Addiction can affect anyone in almost any age group, and because it comes with a long list of additional risks, it’s important to understand what a person who suffers with substance abuse issues deals with on a daily basis. Physically, mentally, and emotionally, drugs and alcohol can take their toll and can lead to depression and even suicidal thoughts.
Some of the most at-risk individuals include veterans, victims of physical, emotional, or sexual abuse, and those who have survived a trauma of some sort. The risk is also heightened if a person has family members who have abused drugs or alcohol.
Even young people are at risk for substance abuse-related problems; from the ages of 12 to 20, American youths drink about 11% of all alcohol consumed in a year. The reasons for why a teen chooses drugs or alcohol are many and varied, but the problems arise when the individual begins using on a daily basis, to help themselves sleep, or to cope with an issue they can’t face. Because teens are already at risk for depression and suicidal thoughts due to high emotions, changes in hormones and behavior, and outside factors such as family issues, bullying, and pressure to fit in, drugs and alcohol will only exacerbate charged emotions.
Self-harm can be anything from physically cutting skin to taking pills to cope, but in too many of these cases, the individual puts themselves at risk for dangerous behaviors in the future. Suicide and depression go hand-in-hand, and when a life change or stress causes the person to seek comfort in substances, they are merely pushing the depression down temporarily. Not facing the root problem will only lead to disaster later, so it’s important that these individuals seek help and have understanding from friends and family.
Some of the reasons a person may attempt to take their life or die by suicide include:
- Overwhelming anxiety
- Personal illness
- Being exposed to the suicide of someone else
- Big, negative life changes, or changes that could be perceived as negative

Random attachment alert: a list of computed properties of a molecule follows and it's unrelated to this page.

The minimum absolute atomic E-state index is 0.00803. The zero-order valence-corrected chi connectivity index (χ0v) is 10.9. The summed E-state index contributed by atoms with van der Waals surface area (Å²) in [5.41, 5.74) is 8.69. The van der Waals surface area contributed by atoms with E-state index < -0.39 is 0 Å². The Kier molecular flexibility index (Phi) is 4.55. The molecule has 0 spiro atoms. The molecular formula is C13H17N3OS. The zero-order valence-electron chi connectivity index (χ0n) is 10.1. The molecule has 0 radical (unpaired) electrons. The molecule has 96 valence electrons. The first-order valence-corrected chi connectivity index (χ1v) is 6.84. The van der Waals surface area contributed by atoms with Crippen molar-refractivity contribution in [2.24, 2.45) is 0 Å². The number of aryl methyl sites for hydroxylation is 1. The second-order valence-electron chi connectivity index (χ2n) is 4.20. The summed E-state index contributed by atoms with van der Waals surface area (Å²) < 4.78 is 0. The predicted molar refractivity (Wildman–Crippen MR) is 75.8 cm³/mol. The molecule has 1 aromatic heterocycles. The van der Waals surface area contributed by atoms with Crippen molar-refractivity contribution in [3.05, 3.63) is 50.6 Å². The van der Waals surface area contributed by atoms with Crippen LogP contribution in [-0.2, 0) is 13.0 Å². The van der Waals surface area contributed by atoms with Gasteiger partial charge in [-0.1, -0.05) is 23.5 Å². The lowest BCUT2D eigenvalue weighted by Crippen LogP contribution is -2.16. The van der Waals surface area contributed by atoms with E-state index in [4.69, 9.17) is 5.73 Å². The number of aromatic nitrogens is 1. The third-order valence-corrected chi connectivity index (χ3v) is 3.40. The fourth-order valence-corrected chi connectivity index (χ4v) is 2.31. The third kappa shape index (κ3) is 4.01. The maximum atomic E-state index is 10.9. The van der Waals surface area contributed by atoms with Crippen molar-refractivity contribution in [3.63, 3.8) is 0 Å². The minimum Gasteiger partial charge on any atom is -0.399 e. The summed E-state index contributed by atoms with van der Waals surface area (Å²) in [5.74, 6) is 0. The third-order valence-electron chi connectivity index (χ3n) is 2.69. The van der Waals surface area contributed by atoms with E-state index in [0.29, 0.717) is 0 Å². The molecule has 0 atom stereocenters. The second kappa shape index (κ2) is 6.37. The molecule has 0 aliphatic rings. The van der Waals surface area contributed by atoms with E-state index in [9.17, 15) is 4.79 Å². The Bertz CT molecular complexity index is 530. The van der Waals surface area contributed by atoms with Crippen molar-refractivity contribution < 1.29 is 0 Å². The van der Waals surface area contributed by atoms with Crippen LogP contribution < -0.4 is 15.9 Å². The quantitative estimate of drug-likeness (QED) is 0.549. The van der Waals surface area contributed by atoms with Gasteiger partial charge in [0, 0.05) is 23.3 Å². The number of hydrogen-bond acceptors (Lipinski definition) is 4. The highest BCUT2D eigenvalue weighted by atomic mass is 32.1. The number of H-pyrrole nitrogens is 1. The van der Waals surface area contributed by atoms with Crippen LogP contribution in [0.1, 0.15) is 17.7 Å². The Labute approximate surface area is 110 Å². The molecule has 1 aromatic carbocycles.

- Fear of family reaction to a health issue, such as pregnancy or an STD
- Feeling alone
Many individuals who are dealing with depression isolate themselves because they are either afraid to talk about what’s bothering them or they don’t believe they will be supported. They may also undergo big changes where appetite and sleep are concerned and engage in risky behaviors, so it’s important for family members to know what to look for and start a conversation.
If someone you love is engaging in these or any other behaviors that are causing concern, don’t hesitate to let them know you’re there for them. In many cases, feeling alone is a huge factor in depression and suicidal thoughts and knowing someone is listening can be a big help. Rather than be judgmental, listen with an open mind and offer to help them find a counselor, therapist, or support group where they can get the help they need.
If substance abuse is indeed a factor, it will need to be dealt with separately. Getting to the root of the problem is key for recovery, but the individual will need a clear mind in order to get there.
Michelle Peterson has been in recovery for several years. She started RecoveryPride.org to help eliminate the stigma placed on those who struggle with addiction. The site emphasizes that the journey to sobriety should not be one of shame but of pride and offers stories, victories, and other information to give hope and help to those in recovery.